11 Things to Know about Minor Students Studying in Canada


Canada has emerged as a favored destination for minor students seeking a world-class education, exceptional quality of life, and a welcoming environment. In this guide, we’ll address the key questions and provide valuable insights for parents considering Canada as their child’s educational destination.

1. Why is Canada a popular destination for minor students?

Canada’s popularity as an educational hub for minor students stems from several factors:

  • Quality of Life: Canada consistently ranks high in global quality of life indexes. Its safe and inclusive society, coupled with stunning natural landscapes, offers an ideal environment for young learners.
  • Education Quality: Canadian institutions are renowned for their academic excellence and research contributions. The education system places a strong emphasis on critical thinking and practical learning.
  • Open and Inclusive Immigration Policy: Canada’s immigration policies are designed to welcome skilled individuals and their families. Graduates have pathways to permanent residency, making Canada an attractive long-term option.
  • Worldwide Recognition: Credentials earned in Canada are recognized globally, ensuring that students can compete on an international stage.

2. Can you give a brief introduction of the Canadian educational system for minors?

Canada’s educational system for minors is structured as follows:

Primary school generally runs from kindergarten or Grade 1 to Grade 7 while secondary school runs from Grades 8 to Grades 12 in most Canadian provinces and territories.

Each province has its own education regulations, curriculum, and grading system. This diversity ensures that educational offerings are tailored to local needs.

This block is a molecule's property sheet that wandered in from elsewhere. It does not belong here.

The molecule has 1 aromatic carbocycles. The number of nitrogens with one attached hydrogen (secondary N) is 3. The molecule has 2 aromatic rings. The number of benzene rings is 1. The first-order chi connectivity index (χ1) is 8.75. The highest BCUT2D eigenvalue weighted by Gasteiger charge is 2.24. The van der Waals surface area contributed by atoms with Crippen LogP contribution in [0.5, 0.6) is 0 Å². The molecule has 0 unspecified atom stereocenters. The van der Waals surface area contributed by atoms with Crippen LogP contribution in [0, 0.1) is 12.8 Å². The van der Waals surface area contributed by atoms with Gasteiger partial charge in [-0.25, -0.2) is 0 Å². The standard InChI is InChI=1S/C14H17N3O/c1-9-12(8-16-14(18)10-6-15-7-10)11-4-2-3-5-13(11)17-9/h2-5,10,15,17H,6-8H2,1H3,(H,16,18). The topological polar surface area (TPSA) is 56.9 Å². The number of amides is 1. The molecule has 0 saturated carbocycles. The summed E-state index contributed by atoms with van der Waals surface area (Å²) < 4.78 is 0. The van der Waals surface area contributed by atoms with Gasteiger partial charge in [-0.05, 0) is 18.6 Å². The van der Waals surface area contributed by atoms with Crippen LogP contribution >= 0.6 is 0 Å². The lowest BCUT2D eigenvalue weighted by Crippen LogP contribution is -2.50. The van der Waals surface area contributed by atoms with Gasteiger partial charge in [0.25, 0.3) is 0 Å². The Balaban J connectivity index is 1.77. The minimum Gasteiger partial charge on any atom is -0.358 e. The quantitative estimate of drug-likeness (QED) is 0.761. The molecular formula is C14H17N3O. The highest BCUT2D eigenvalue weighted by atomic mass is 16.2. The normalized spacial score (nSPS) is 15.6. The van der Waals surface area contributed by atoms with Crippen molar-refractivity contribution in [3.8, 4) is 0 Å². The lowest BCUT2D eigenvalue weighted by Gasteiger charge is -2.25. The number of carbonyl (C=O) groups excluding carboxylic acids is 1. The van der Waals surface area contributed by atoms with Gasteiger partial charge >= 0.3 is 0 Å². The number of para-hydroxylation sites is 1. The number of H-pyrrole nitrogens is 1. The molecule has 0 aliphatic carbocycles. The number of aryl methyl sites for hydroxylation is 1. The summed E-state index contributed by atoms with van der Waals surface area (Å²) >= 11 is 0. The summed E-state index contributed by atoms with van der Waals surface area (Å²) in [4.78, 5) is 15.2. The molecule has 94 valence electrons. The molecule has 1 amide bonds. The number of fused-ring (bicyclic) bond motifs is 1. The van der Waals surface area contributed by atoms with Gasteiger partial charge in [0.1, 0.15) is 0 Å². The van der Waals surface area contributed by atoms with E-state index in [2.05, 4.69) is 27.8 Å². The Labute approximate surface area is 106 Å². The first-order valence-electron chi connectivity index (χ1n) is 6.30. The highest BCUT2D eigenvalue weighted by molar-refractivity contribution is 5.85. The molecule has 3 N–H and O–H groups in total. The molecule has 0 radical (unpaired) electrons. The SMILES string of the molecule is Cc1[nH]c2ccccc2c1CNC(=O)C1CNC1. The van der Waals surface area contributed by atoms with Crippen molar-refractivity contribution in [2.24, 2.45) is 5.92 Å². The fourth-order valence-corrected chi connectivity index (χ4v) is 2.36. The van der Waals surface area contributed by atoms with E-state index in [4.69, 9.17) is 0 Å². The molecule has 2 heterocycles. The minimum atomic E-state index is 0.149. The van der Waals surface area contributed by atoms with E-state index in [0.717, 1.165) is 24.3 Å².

Parents can choose between public and private schools. Public schools are funded by the government and are generally more affordable, while private schools may offer specialized programs and smaller class sizes.

The school year usually starts in September and ends in June, with breaks for holidays in between.

3. How much will it cost for a minor to study in Canada?

Residents: Children of Canadian citizens, permanent residents, study permit and work permit holders can attend public schools for free.

International Students: For international students, costs vary. Tuition fees for international students in public primary and secondary schools can range from $10,000 to $20,000 per year, depending on the province and school.

Private schools charge tuitions to local students as well as international students. The fees for private schools can vary widely depending on their location, specialty, whether they are day schools or boarding schools.

4. How does the admission process look like for an international student?

Public Schools: Admission requirements vary by province and school. Generally, a minor international student will need to provide ID and transcripts and make an application to the district school board. A request for a certain school in the district can be made, but a spot is not guaranteed.

Private Schools: Private schools may have additional admission requirements. This may include a language proficiency test like IELTS, or an interview with the student and/ or the parents. Some schools charge an application fee as well.

5. How do I select the best school for my child?

Choosing a school that best suits your child’s needs requires thoughtful consideration of various factors. Keep in mind that the “best” school is not necessarily the one with the highest rankings, but rather the one that offers an environment where your child can thrive academically, socially, and emotionally. Here are some key points to consider: